Resumption of Campus Attendance and Our Future Moving Forward
- Masaki Moriguchi/Associate Professor, Faculty of Science and Engineering, Chuo University Areas of Specialization: Geometry processing, computer graphics
Nearing the finish line
The students who enrolled in 2020 will now be entering their senior year this spring. Yes, these are students who entered the school the year the COVID-19 pandemic hit. Their first two years of college were mostly spent online. Things started to change in their third year, when most of their classes became held face-to-face. While many students were happy to finally start living the typical life of university students, some were undoubtedly ambivalent about the change in their environment. Some feel more comfortable online, some enjoy getting together in person, and some have been looking forward to face-to-face relationships but are still getting used to them.
There are probably some who wish they could start over. In the sciences, students entering their fourth year will be assigned to a lab to work on their graduation research projects. They’ll transition from activities centered in the lecture hall to those centered in the lab. That lab will be their new home base in the university, where they gather with other lab members with whom they’ll spend the year. Having their own home base will make the campus an easier place to be. We want to help make the lab a comfortable place for the new fourth-year students. We hope that our upcoming activities in the lab will be the start of a new beginning for the students.
Finally, when we successfully send off the graduates of the class of 2023, we’ll be able to feel a sense of closure regarding the COVID-19 pandemic.
The challenges we face moving forward
When we restarted face-to-face classes, and started conducting them the same way as we did before the pandemic, the classes often didn’t work as well as they did before. (Although it’s possible that my teaching skills just declined after a long time of not having taught face-to-face; other professors have made similar complaints.) Incoming new students will have experienced the pandemic at some point in their schooling, whether in elementary, junior high, or high school. Furthermore, there have been significant changes in digital technology. In a negative sense, these circumstances have converged into a reality where we can no longer rely on what was previously taken for granted in education. This is not a temporary setback, but a challenge we’ll have to continue facing for some time as we move forward.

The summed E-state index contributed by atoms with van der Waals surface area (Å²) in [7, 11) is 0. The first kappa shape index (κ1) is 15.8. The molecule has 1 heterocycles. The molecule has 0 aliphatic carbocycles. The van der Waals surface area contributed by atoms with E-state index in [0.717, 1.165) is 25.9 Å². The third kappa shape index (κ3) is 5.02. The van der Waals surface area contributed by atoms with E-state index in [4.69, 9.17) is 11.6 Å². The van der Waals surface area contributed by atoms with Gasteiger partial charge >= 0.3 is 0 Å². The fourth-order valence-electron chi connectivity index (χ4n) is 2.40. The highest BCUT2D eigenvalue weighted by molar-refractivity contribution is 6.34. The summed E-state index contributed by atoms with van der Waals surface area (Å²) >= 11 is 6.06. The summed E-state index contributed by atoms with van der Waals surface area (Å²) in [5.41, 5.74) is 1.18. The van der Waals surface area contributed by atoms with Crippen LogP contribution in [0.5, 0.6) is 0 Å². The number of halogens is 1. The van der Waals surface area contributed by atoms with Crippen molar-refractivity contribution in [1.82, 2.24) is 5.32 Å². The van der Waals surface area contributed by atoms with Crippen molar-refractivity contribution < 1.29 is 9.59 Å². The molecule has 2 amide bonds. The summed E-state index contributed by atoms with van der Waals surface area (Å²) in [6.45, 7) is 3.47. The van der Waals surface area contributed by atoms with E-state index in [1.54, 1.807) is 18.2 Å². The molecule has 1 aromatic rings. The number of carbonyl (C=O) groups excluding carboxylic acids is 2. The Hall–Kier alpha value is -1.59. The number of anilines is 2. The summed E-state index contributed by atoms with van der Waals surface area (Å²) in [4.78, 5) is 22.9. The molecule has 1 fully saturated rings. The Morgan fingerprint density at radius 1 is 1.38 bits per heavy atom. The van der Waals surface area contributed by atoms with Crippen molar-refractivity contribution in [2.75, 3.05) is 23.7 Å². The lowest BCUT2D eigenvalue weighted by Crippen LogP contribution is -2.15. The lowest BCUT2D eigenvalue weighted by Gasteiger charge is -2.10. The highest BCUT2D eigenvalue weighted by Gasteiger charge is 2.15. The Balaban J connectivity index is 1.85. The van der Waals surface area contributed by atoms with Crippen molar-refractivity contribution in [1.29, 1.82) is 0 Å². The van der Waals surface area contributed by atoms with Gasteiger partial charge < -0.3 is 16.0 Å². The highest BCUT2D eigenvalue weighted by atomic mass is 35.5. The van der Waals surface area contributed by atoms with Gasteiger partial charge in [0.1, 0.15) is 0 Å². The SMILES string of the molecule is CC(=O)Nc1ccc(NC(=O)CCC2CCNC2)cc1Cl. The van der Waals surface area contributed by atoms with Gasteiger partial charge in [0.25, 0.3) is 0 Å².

If the conventional approach doesn’t work, it might be possible to compensate by changing the approach or providing some support. However, since this could be a deep-rooted problem, it seems to me that we need to observe our students closely and determine if they need some other form of basic support. I expect that the form of support needed will vary from grade to grade, and while this isn’t a problem with clear answers, it’s one that needs to be carefully considered.
How to work with digital technology
Digital technology has become significantly more advanced out of necessity due to COVID-19. Many facets of our lives have gone online, and we enjoy the convenience that comes with these advancements. We’re now in an age where, as long as you have a smartphone, there are so many things you can accomplish. On the other hand, the smartphone, which allows us to interface with digital technology, is also a concentration inhibitor and time dissolver, so we need to be careful how we use it.
Maintaining concentration can be difficult. To address this, we want to help create an environment that makes it easier maintain retain concentration. If you’re hearing notification sounds constantly, it takes too much effort just to resist the urge to look at your smartphone. Recent OS and apps have a focus mode that we can use as one solution. If a student is reluctant to turn off all notifications, they can use notification filtering effectively. However, finding the right settings might be a burdensome task in itself. This is where we’d like to utilize AI to suggest effective settings.
Countless fascinating pieces of content are created every day, including social media posts, videos, and texts. Even with double-speed playback, you’ll never run out of things that capture your interest. Rather than consuming content while prioritizing quantity, we should encourage students to find and enjoy content that gives them satisfaction, even in moderate quantities. Digital technology will continue to become increasingly advanced, and the content that will be generated will also expand in scale. Our cognitive capacity, however, won’t change along with it in any significant way. In order to deal with the countless amount of content, we need to learn some tricks. One method might be to leave some space between you and the temptations that you can’t resist.
A world of constant notifications and an enormous amount of content—once the COVID-19 pandemic passes, I hope we’re able to calmly think about how to deal with these things.
Masaki Moriguchi/Associate Professor, Faculty of Science and Engineering, Chuo University Areas of Specialization: Geometry processing, computer graphics
Masaki Moriguchi was born in Okinawa in 1979.
In 2002, he graduated from the Faculty of Agriculture, the University of Tokyo.
In 2005, he completed the master’s program at the Graduate School of Information Science and Technology, the University of Tokyo.
In 2008, he completed the doctoral program at the Graduate School of Information Science and Technology, the University of Tokyo.
He assumed his current position in April 2019 after working as a researcher in the RIKEN VCAD System Research Program and as an assistant professor in the Faculty of Science and Engineering at Chuo University.
He is currently engaged in research in information engineering, with a focus on geometry processing and computer graphics.